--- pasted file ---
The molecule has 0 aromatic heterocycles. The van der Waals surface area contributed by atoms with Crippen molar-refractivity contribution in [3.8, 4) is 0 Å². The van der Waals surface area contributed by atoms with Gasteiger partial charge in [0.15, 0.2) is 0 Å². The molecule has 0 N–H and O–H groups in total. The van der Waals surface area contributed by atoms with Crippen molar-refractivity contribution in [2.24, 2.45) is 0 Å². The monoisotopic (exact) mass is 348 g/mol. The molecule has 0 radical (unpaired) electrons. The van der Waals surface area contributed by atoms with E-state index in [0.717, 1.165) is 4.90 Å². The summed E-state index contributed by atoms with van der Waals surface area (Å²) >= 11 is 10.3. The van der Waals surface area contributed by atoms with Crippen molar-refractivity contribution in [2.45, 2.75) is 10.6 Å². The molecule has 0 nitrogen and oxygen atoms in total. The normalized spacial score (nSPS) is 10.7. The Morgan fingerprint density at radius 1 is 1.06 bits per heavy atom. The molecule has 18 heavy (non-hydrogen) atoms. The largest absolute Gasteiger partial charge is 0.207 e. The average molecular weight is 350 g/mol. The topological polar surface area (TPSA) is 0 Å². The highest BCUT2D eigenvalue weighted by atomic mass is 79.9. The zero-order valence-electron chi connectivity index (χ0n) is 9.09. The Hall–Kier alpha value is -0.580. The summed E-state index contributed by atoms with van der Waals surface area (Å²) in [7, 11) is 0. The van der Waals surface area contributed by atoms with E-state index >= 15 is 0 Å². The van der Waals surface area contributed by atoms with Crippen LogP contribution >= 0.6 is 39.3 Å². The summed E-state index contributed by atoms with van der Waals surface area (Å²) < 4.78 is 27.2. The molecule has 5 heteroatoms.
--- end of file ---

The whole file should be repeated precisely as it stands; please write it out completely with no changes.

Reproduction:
The molecule has 0 aromatic heterocycles. The van der Waals surface area contributed by atoms with Crippen molar-refractivity contribution in [3.8, 4) is 0 Å². The van der Waals surface area contributed by atoms with Gasteiger partial charge in [0.15, 0.2) is 0 Å². The molecule has 0 N–H and O–H groups in total. The van der Waals surface area contributed by atoms with Crippen molar-refractivity contribution in [2.24, 2.45) is 0 Å². The monoisotopic (exact) mass is 348 g/mol. The molecule has 0 radical (unpaired) electrons. The van der Waals surface area contributed by atoms with E-state index in [0.717, 1.165) is 4.90 Å². The summed E-state index contributed by atoms with van der Waals surface area (Å²) >= 11 is 10.3. The van der Waals surface area contributed by atoms with Crippen molar-refractivity contribution in [2.45, 2.75) is 10.6 Å². The molecule has 0 nitrogen and oxygen atoms in total. The normalized spacial score (nSPS) is 10.7. The Morgan fingerprint density at radius 1 is 1.06 bits per heavy atom. The molecule has 18 heavy (non-hydrogen) atoms. The largest absolute Gasteiger partial charge is 0.207 e. The average molecular weight is 350 g/mol. The topological polar surface area (TPSA) is 0 Å². The highest BCUT2D eigenvalue weighted by atomic mass is 79.9. The zero-order valence-electron chi connectivity index (χ0n) is 9.09. The Hall–Kier alpha value is -0.580. The summed E-state index contributed by atoms with van der Waals surface area (Å²) in [7, 11) is 0. The van der Waals surface area contributed by atoms with E-state index >= 15 is 0 Å². The van der Waals surface area contributed by atoms with Crippen LogP contribution >= 0.6 is 39.3 Å². The summed E-state index contributed by atoms with van der Waals surface area (Å²) < 4.78 is 27.2. The molecule has 5 heteroatoms.